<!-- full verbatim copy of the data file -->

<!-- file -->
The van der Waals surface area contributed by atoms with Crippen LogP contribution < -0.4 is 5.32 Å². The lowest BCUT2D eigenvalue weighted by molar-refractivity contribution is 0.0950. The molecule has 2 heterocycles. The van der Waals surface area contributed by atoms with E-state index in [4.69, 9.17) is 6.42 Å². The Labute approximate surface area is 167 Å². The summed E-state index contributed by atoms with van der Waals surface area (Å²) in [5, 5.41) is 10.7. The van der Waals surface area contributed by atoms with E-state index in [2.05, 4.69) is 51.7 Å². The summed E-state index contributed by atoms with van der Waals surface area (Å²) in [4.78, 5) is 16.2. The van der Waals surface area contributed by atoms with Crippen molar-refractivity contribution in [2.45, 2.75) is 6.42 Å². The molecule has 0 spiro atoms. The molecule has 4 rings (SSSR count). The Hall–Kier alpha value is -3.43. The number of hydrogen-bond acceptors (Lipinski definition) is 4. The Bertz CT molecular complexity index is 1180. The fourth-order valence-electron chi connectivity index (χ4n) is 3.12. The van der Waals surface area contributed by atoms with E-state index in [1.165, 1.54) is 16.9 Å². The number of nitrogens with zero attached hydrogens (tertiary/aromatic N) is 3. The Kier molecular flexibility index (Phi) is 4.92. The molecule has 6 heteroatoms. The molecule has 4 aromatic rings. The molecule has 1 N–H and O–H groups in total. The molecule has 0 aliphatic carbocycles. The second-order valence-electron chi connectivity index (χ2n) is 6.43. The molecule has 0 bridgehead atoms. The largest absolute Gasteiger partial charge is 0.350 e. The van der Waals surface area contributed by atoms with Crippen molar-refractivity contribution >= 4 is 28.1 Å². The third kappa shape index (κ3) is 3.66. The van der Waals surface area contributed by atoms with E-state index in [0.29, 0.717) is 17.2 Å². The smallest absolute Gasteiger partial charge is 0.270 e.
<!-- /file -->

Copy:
The van der Waals surface area contributed by atoms with Crippen LogP contribution < -0.4 is 5.32 Å². The lowest BCUT2D eigenvalue weighted by molar-refractivity contribution is 0.0950. The molecule has 2 heterocycles. The van der Waals surface area contributed by atoms with E-state index in [4.69, 9.17) is 6.42 Å². The Labute approximate surface area is 167 Å². The summed E-state index contributed by atoms with van der Waals surface area (Å²) in [5, 5.41) is 10.7. The van der Waals surface area contributed by atoms with E-state index in [2.05, 4.69) is 51.7 Å². The summed E-state index contributed by atoms with van der Waals surface area (Å²) in [4.78, 5) is 16.2. The van der Waals surface area contributed by atoms with Crippen molar-refractivity contribution in [2.45, 2.75) is 6.42 Å². The molecule has 0 spiro atoms. The molecule has 4 rings (SSSR count). The Hall–Kier alpha value is -3.43. The number of hydrogen-bond acceptors (Lipinski definition) is 4. The Bertz CT molecular complexity index is 1180. The fourth-order valence-electron chi connectivity index (χ4n) is 3.12. The van der Waals surface area contributed by atoms with E-state index in [1.165, 1.54) is 16.9 Å². The number of nitrogens with zero attached hydrogens (tertiary/aromatic N) is 3. The Kier molecular flexibility index (Phi) is 4.92. The molecule has 6 heteroatoms. The molecule has 4 aromatic rings. The molecule has 1 N–H and O–H groups in total. The molecule has 0 aliphatic carbocycles. The second-order valence-electron chi connectivity index (χ2n) is 6.43. The molecule has 0 bridgehead atoms. The largest absolute Gasteiger partial charge is 0.350 e. The van der Waals surface area contributed by atoms with Crippen molar-refractivity contribution >= 4 is 28.1 Å². The third kappa shape index (κ3) is 3.66. The van der Waals surface area contributed by atoms with E-state index in [0.29, 0.717) is 17.2 Å². The smallest absolute Gasteiger partial charge is 0.270 e.